Abstract: Iron Horses Versus Lightning Wires: The Managerial Response to Telegraphy and Telephony on America's Railroads, 1844-1920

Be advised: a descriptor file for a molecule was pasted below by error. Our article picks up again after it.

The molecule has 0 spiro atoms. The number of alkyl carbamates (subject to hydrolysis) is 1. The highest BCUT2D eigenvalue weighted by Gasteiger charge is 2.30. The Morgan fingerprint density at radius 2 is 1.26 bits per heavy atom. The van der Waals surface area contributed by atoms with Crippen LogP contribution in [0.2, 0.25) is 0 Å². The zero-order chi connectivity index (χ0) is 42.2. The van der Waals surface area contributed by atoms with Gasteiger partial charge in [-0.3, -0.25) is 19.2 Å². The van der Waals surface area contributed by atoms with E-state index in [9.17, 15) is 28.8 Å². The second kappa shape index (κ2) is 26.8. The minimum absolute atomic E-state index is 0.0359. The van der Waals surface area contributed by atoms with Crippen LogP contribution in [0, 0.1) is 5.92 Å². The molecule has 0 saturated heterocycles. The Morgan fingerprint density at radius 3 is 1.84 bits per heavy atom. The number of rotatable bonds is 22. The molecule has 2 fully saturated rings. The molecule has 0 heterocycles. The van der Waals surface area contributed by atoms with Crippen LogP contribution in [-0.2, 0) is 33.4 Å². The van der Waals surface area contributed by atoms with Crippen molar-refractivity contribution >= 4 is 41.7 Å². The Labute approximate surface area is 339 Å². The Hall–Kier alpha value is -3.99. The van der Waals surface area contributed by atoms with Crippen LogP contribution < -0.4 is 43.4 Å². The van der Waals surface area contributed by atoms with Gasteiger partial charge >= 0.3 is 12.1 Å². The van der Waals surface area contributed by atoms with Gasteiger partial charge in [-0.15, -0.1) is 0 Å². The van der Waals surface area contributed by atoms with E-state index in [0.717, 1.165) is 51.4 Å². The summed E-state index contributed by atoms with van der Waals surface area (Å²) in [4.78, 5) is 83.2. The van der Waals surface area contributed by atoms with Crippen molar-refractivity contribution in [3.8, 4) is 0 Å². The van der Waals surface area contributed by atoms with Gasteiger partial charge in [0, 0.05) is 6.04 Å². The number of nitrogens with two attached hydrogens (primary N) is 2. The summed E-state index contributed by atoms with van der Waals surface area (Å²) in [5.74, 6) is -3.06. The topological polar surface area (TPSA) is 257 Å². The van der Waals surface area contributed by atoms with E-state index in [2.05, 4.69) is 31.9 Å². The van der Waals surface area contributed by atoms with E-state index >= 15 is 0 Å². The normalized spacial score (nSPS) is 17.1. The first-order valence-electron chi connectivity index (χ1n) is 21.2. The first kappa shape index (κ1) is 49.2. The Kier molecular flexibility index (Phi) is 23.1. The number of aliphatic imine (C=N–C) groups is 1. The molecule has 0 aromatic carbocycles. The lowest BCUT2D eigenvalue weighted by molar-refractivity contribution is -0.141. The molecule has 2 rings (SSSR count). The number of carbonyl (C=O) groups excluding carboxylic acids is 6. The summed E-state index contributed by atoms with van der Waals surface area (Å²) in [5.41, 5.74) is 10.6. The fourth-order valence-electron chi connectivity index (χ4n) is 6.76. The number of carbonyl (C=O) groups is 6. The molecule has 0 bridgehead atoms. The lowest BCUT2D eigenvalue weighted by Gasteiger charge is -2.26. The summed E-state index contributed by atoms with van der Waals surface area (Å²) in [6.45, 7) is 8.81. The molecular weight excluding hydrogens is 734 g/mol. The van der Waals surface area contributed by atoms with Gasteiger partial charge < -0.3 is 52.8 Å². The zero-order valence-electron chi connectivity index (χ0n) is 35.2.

Contrary to Alfred Chandler's assertion that "the railroad and the telegraph marched across the continent in unison" during the nineteenth century, this study presents a far more complex and nuanced perspective on the interplay between railroads and telecommunications technologies in the United States. Railroad officials and managers resisted embracing the telegraph as a necessary tool for overseeing railroad operations. Instead of gradually fading away, managerial resistance, even on technologically progressive railroads like the Erie and the Pennsylvania, continued until decades after the Civil War. The proceedings of the Telegraph Committee of the Pennsylvania Railroad offer an illuminating case study of how one railroad's managers responded to technological change in the final years of the nineteenth century. The Telegraph Committee's organizational response to telegraphy, and later to telephony, rationalized the Pennsylvania Railroad's disorganized telecommunications system. Through research and experimentation, the Committee gradually overcame the Pennsylvania's institutional resistance to systematizing communications technologies and in the process set an example for the managers of less technologically progressive railroad companies.